The New Jeep Grand Wagoneer Has a Serious Fuel Economy Problem
FYI: 15 mpg should not be acceptable in 2021
This week, we got word that stricter U.S. fuel economy standards are in our future. While not officially announced yet, the Associated Press reports that the Environmental Protection Agency and Department of Transportation will start with a 3.7% increase in the mileage standard for 2023 model year vehicles, part of the Biden administration’s focus on slashing greenhouse gas emissions — of which the transportation sector is the largest contributor in the country — and curbing climate change.
Surely this is something all Americans can agree on. Cars with better gas mileage? Paying less at the pump? Who doesn’t want that?!
And yet it’s a partisan issue, with one side of the aisle tending to side with the oil and gas industry over American drivers, and then there are the automakers themselves, many of whom have a history of putting profits over the survival of the human race. But no matter where you think you fall on this issue, there is in fact one incontrovertible truth, even in these polarized days: we need much stricter fuel economy rules.
Case in point: the upcoming Jeep Grand Wagoneer, which gets an offensively low combined fuel economy rating of just 15 mpg.
In March, when wrote about the new Wagoneer SUV lineup, which Jeep is bringing back after a three-decade hiatus, we focused on the fact that the marque is pushing into the luxury segment. But as we noted, fuel economy numbers weren’t available at the time. The higher-priced Grand Wagoneer, which is only available with a 6.4-liter V8 engine (the regular Wagoneer includes a mild-hybrid system), has since been revealed to get only 13 mpg in the city and 18 mpg on the highway, according to EPA estimates. Not only does that put it lower than other bulbous, expensive SUVs like the Cadillac Escalade, it puts it in the realm of Rolls-Royces and high-powered Ford Mustangs.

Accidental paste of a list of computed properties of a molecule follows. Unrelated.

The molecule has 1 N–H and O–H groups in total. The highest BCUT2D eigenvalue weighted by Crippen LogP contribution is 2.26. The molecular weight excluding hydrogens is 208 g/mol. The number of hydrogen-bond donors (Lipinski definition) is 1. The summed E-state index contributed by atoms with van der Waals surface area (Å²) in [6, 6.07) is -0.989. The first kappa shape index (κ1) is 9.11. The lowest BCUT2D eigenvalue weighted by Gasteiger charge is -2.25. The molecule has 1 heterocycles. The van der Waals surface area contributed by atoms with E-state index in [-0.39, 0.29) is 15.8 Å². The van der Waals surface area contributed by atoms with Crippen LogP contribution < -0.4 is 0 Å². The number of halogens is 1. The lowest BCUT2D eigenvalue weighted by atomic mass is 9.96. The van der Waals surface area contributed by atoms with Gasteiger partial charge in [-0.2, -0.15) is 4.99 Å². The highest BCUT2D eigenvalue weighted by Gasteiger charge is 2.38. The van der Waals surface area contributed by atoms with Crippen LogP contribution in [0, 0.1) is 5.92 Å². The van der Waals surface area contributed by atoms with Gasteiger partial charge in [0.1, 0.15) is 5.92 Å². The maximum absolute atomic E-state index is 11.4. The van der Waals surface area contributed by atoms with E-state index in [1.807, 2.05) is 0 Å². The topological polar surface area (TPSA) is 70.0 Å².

If that doesn’t offend you, consider this: before the Jeep Wagoneer name was discontinued back in the ‘90s, the final model was a Grand Wagoneer version of the 1993 Grand Cherokee. At that time, almost 30 years ago, that Grand Wagoneer had a fuel economy of 14 mpg in the city and 18 mpg on the highway. Yes! A Grand Wagoneer made three decades ago had better gas mileage than one made in 2021!
That alone shows an absolute failure on Jeep’s part, not simply in taking greenhouse gas emissions seriously, but in making 21st-century vehicles. Automakers have had the ability to make much more fuel-efficient vehicles for a long time, they just haven’t had a strong enough reason to actually follow through on it. With these new fuel economy standards, we need to finally give them that reason.
And on a personal level, car owner to car owner, the next time you buy a new vehicle, maybe make sure you’re not buying one with ancient engineering.
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